New managers must connect with workers in these tough times
By Anita Bruzzese
By Anita Bruzzese
Being a first-time manager is always a bit stressful, but those entering the management ranks these days may believe they could not have garnered their new position at a worse time as they face a recession, layoffs, cutbacks and a stressed and disillusioned workforce.
"It is definitely a tough time to be a new manager," says Drew McLellan, CEO of McLellan Marketing Group in Des Moines, Iowa. "You're going into the job already struggling with how you're going to rally your team to do the job, but now must connect with them emotionally because of what we're all going through."
Glenn Phillips, CEO of Forte Inc. in Pelham, Ala., echoes those sentiments, but adds that new managers should also realize they're being "handed a golden opportunity" because those who manage well in these tough times can really boost their career.
Both Phillips and McLellan agree that new managers — before setting any agenda for their staff — should first listen to employees and spend time asking questions about what each person does, the challenges they face and what each employee needs to get the job done.
Next — and perhaps the most challenging given the current business climate — is to establish trust with workers.
"You don't have to be candid, but you do have to be truthful," Phillips says. "Don't make up crap. You can be reserved in what you say because there are some things you can't talk about, but be honest in what you do say."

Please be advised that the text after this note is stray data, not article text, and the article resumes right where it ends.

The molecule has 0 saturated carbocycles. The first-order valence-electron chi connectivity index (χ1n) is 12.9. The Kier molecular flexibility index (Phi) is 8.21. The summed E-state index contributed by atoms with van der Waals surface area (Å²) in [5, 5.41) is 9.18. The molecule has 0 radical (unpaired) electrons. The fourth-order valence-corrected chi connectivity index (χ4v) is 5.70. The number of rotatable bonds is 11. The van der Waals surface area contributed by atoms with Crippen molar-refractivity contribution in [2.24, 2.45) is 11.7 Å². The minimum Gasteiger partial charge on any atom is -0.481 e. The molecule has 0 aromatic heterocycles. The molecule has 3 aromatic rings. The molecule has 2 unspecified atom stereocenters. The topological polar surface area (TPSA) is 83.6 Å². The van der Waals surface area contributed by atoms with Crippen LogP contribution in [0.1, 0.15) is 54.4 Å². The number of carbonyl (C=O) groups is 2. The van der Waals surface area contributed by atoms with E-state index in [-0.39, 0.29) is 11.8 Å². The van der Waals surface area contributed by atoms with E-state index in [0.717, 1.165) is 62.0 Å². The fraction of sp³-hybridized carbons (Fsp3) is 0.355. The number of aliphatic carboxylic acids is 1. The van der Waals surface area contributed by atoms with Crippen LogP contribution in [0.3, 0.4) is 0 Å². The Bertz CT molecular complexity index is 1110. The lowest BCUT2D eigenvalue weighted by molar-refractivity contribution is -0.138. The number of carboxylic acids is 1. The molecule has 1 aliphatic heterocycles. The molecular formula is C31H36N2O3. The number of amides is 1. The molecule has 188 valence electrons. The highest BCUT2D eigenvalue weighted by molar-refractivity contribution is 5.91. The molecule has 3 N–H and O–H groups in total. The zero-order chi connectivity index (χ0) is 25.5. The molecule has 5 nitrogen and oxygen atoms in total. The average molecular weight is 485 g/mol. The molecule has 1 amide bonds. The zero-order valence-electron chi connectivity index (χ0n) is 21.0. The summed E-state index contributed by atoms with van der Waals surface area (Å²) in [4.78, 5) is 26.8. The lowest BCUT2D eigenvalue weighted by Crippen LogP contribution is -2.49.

McLellan adds that honesty from a manager is especially important when much of the future remains uncertain for many companies. "If employees think you're not being truthful with them, they may think you're sharing only some of the bad news, and there is more to come. That will scare them into trying to find another job and you may lose top performers."
Tom Egelhoff, a small-business consultant with www.SmallTownMarketing.com in Bozeman, Mont., says that new managers must also look for ways to motivate workers during these tough times.
"You have parties when people leave or retire — why not have one when they join your company?" he says.
"New managers have to realize that employees aren't there to make the new manager successful. The employee has his or her own reasons for being there, and you've got to find a way to connect with them and keep them there. Good, trained employees are hard to replace," he says.
Some other suggestions from these experienced managers include:
Anita Bruzzese writes this column for Gannett News Service.